Human thought possesses for Stanley Cavell both a tragic and a comic dimension. It does so, moreover, inherently and indispensably because thinking is “not required of beings exempt from tragedy and comedy,” as we read in Cavell’s book Pursuits of Happiness. (p. 259) The remark provokes and is meant to do so. There exists indeed an acknowledged link between tragedy and philosophy but the connection between philosophy and comedy seems (to common perception, at least) obscure. Our whole philosophical tradition begins according to Plato with a tragic conflict between the philosopher and the polis. According to Cavell, we need to think also about the comic dimension of our social existence.
What does it mean to say that we are by nature political beings. Critical reflection on Aristotle’s dictum can help us to get a clearer vision of the place of politics in human life.
We need to move in political philosophy from the now dominant normative thinking to a diagnostic practice. Normative theory tends to look at human situations in an abstract and simplifying manner. It seeks to discern in them general patterns that can be regulated by universal norms. The diagnostic practice, on the other hand, considers those situations in their concrete density. It does not isolate moral dilemmas but understands specific individual circumstances as parts of a larger social, historical, and political pattern.
“The time for petty politics is over,” Nietzsche proclaimed in Beyond Good and Evil, his “prelude to a philosophy of the future” The year was 1886. At roughly the same moment his notebook records: “The time is coming when one will have to relearn about politics” – and this because of an incipient “compulsion to great politics.”
When Duccio Trombadori interviewed him in 1978, Foucault described how the Second World War had initially alerted him to the need for a radically different society and how subsequently, under the influence of Nietzsche, he had come to hope for “a world and a society that were not only different but would be an alternative version of ourselves.” Having joined the Communist Party in the 1950’s as a “Nietzschean communist” (!) and having left the Party again a short time later because of its Stalinist tendencies he had ended up, as he put it, with “a degree of speculative skepticism” towards all politics. But his reluctance to concern himself with political matters had dissolved towards the late 1960’s as a result of two and half years of teaching at the University of Tunisia where he came face-to-face with the political activism of his students and was moved by their readiness to expose themselves to the most fearful risks. “It was a real political experience for me,” Foucault told Trombadori.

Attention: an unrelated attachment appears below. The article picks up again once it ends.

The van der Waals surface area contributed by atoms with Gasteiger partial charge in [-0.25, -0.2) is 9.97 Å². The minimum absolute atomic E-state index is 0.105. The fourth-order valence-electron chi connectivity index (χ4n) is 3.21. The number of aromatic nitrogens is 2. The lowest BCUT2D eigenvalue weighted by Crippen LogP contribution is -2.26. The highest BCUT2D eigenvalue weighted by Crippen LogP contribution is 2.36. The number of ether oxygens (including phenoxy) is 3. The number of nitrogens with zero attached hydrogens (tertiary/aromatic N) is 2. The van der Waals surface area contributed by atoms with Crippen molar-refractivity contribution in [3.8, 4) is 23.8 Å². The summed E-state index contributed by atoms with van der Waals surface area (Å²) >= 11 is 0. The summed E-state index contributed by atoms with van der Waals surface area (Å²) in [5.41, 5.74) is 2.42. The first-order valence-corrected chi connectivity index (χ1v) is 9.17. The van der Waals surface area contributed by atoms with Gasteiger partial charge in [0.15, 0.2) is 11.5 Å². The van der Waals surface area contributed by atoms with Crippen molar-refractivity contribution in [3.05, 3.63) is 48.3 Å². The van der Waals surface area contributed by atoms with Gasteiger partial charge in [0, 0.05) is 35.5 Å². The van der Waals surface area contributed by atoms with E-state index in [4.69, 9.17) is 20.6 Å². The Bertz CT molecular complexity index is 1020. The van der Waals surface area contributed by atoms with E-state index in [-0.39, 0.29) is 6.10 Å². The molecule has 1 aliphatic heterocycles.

Plato’s dialogues Protagoras and Politikos (The Statesman) both relate a creation myth and both do so for political ends. In each version the gods are said to have made the cosmos but at some point to have abandoned it to its own devices. In each of them the origin of human politics is traced back to that moment. Both myths proclaim thus that politics belongs to a world in which the gods are absent and we are, in consequence, obliged to take care of ourselves. Each myth also makes clear that we are forced to become political at this point because we are incomplete beings, not well-equipped to survive when left to our own devices and not naturally prepared to live and labor together. Both accounts agree, thus, that politics is grounded in human deficiency.
Carl Schmitt and Hannah Arendt exemplify two different and, indeed, in certain respects, opposed visions of politics. Where antagonism is for the one definitive of politics, it is for the other an obstacle to being political. Where the one operates with the bi-polar scheme of friend and enemy, the other employs a one-directional scheme of more or less friendly cooperation. Both views may, of course, strike a responsive cord in us. Why not assume that politics is sometimes the one and sometimes the other, sometimes antagonistic in Schmitt’s sense and sometimes cooperative in the sense of Arendt? But this requires, in essence, a new understanding of the nature of politics – one that diverges from both the Schmittian and the Arendtian model. And, in consequence, it also calls also for a different concept of the political. Such a concept is developed in Michel Foucault’s writings of the 1970’s.
If we had to choose right now a single, concise term to characterize our time, we might well call it an age of uncertainty – in contrast to the ages of faith, of reason, of revolution, etc. that have come before it. But given the current, ambiguous state of things that denomination will itself seem uncertain and its all-inclusiveness of limited value. Every historical period is, after all, steeped in uncertainty – it is there in the midst of faith, reason, and revolution – and if ours is more deeply uncertain or is so in a distinctive manner, that needs to be specified.